Solving the communication problem of the Oil and Gas Industry
A group of distinguished panelists gathered at the Energy Disruptor conference to discuss the communication challenges facing the Canadian Energy Sector and specifically the Alberta Oil and Gas industry. The lively conversation covered issues ranging from conflict negotiation to restructuring the C-Suite to overcoming the fear of bad press.The panelists include:Deborah Yedlin– Chancellor University of Calgary & panel facilitatorMark Szabo– Associate Director Market Research at Critical MassSheenah Rogers-Pfeiffer– CEO and Chief Strategist at AnsticeAlexandria Shrake– Co-Founder Energy MinuteWithout further delay, here's a summary of their conversation.Deborah: What is conflict negotiation?Mark. The big thing to know is that it’s a conflict of values (emotions), not interests (facts). It’s especially true when you think of groups. The energy sector has been trying to solve a complex problem with facts and data without connecting to emotions and values.Deborah: Sheenah as a recent transplant to BC, do you have a new perspective on the value proposition of our industry?Sheenah: I grew up in rural Alberta. Since moving to BC, I’ve unplugged from Alberta culture and it’s interesting that I find it easier to understand someone else’s perspective. The Alberta values are really strong and meaningful but haven’t been properly communicated. People in Vancouver aren’t against Oil and Gas, but they have different expectations about how we need to connect with them.Deborah: Alexandria, what the wins for your organization (Energy Minute)?Alexandria: Engineers and scientists love to use stats and data. Unfortunately, they are not effective as a communication tool. The Energy Minute uses stats and data as information to tell stories that give people a different perspective. We don’t take ourselves too seriously and use comedy where possible. Also, our form of distribution (decentralized media) resonates with students and community. In terms of success, we take a qualitative approach to measuring success rather than quantitative likes and shares. Here's an example of their video called "Oil: What does the future look like?".Deborah: We (the industry) say we’re doing things well, but are we?Mark: In really complex situations, it’s a game of nudges instead of a game of wins. You don’t have to swing for the fences every time. It’s winning on a micro-level, person to person, starting new conversations. Focusing on these patterns of interactions will yield more success.Sheenah: The industry is measured on performance and perception. On performance, you’re doing well. However, I think the perception has been overlooked and the industry is suffering for it. Perception is reality. The company brands may be ok, but the public is second guessing the industry which ultimately limits the potential of each brand. People may not love oil & gas, but they should understand how important it is in their daily lives. If the industry would talk more, people would be more understanding of your plan.Q. How do we change the narrative from "but" to "and"?Mark: I’ve got a story that relates. The other day, our power was shut off. Enmax gave us warning that it would happen so we knew it would be disruptive. But it was taking longer than we thought and it was really frustrating. Then Steve knocked on our door. He worked for Enmax and explained what was happening, why there was a delay and diffused the whole situation. This approach works because it’s the individuals who are involved and who are the ones communicating. The Oil and Gas industry could use the same approach.Sheenah: Part of the solution is rethinking how our stories are communicated. Edelman recently published aTrust Barometer Global Report. Government and the Media are the two least trusted sources of information. And yet, we use these platforms to share our stories. This puts the communication in a tough position to start with. We should think about how to ‘own’ our own stories. For example, the plastics industry is facing similar challenges and rather than waiting for government regulations or public outcry, they’re trying to lead the conversation with a coalition of producers and suppliers.Deborah: We haven’t been able to get that far. So, where do we start?Alexandria: In my time in public policy, I ate a lot of humble pie. I grew up in Alberta and thought that Hydro-Electric was either neutral to negative. Later in my life, I learned there is a strong positive identity tied to hydroelectricity in Quebec. I went into that environment with a lot of bias, but with an open mind grew to understand the positive impact of it. I think it starts with a mindset.Sheenah: I think the industry would benefit from bringing in outsiders to help inform new ideas, strategy and approach. If the energy sector wants change, they have to start with a comms person in the C-Suite. The structure of the organization has to support both the hard skills (math, engineering, geo-physics) and soft skills (communications, government and public relations).Deborah: If you invite outsiders, you invite conflict. How do we manage it?Mark: There are three keys to that. First, is to reminder us that conflicts are about values, not interests. Second, solutions have to be managed individually, not in mass. Third, group dynamics are hard to change because they’re irrational. So the strategy and plans for the individuals need to be monitored regularly in so that your approach can pivot along with the changes.Sheenah: I loved what Sheryl Sandberg said in a recent podcast. When talking about conflict, it matters less that you agree. It’s the process by which you make decisions that you need to agree on because there will never be 100% agreement on all decisions.Deborah: The premiere of the province has opened a ‘war room’. Will that be helpful?Mark: If the intention is to understand the dynamic nature of the conversation then yes. The worst thing anyone can do is build a strategy once, then assume it’s done. Hopefully, they’re going to war with the dynamic nature of the conversation so that they can better understand it.Alexandria: There’s nothing wrong with a war room, though it should be called a strategy room. How we feel about Alberta Oil and Gas is almost irrelevant, our measure of success needs to be impactful with the influence we have outside of Alberta.Deborah: How is it that energy touches everything that we all do every day, but it’s still not valued?Alexandria: My belief is that the energy sector aligns itself to the conservative party which has the effect of linking opinions about the conservatives to the Oil and Gas industry. My thought is that we should be more thoughtful about how who we align ourselves politically.Sheenah. I have an example with Direct Energy to share. Direct Energy had an issue with their reputation score and wanted to improve that. After a lot of research, our company discovered there were 4 to 5 value pillars that resonated with Albertans. We used this information to reposition their brand and connect with their customers along those values. Within 6 months from the start of our campaign, their reputation scores dramatically improved.Alexandria: Reading about energy facts isn’t that compelling. It takes a level of emotional intelligence to find a way to package information in a way that’s interesting and connects with people.Mark: No one cares how much you know, until they know how much you care.Audience Q. How do you overcome the fear of bad press?Sheenah: You have to face it head on. Press is just a piece of content. It’s no different than a piece of content that you own. You can use the conversation to respond on your own terms.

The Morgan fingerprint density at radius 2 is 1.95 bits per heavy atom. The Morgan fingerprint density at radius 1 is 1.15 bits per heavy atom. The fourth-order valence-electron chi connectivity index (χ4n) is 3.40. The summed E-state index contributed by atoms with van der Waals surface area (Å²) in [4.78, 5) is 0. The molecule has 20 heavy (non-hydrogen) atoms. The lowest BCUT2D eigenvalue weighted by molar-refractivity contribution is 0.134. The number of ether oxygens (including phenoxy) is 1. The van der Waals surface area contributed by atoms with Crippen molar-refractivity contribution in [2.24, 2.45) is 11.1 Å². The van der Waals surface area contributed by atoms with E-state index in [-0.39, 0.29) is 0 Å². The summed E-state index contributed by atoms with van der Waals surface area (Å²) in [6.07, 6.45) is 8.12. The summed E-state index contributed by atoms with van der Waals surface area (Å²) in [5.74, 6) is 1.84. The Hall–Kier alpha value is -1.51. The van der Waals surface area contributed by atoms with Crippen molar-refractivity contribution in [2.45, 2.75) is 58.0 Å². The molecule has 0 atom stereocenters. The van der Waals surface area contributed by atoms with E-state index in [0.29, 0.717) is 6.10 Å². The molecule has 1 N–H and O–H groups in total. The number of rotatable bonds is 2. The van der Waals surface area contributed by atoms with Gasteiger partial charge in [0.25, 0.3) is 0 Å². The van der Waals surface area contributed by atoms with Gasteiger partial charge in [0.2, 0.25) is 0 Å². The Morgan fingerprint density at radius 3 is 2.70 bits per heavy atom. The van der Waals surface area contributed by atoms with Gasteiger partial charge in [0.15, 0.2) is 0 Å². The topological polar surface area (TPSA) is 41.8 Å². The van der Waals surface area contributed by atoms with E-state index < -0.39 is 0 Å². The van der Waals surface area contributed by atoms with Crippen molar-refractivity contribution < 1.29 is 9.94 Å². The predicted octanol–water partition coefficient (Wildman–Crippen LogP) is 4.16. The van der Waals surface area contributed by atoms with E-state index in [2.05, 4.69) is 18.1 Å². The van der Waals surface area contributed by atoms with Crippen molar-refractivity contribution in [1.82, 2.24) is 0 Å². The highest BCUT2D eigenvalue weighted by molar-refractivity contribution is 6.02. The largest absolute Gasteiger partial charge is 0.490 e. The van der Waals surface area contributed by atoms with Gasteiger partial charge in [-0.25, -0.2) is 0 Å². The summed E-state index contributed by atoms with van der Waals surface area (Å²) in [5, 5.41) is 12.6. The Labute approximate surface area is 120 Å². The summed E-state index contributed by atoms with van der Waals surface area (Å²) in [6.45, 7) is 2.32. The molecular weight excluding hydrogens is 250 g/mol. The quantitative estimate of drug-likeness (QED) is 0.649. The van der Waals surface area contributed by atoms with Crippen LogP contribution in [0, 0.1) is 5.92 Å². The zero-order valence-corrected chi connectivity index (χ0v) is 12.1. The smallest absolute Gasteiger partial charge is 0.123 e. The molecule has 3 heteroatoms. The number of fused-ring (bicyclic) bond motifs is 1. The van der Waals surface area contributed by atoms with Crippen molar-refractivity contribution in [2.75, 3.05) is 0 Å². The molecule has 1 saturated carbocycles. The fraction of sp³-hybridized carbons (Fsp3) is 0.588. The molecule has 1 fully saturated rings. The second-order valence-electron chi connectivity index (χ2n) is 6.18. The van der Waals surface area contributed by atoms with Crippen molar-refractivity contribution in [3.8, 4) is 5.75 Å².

"Don’t bring a calculator to a gun fight." - Great line by a member of the audience
Audience Q. Technically, my company doesn’t operate in the oil sands, but I can appreciate that we’re all perceived to be in the oil sands. How can the industry position themselves better?Sheenah: The industry has to decide on the right terms to use then use them collectively. For example, ‘clean energy’ insinuates that there’s dirty energy.Audience Q. We have to unify as an industry. We’re part of both the problem and solution. Who’s best positioned to pull that off?Deborah. I don’t have a clear answer. There is a reluctance to come together on one message because there are so many distinct points of view and goals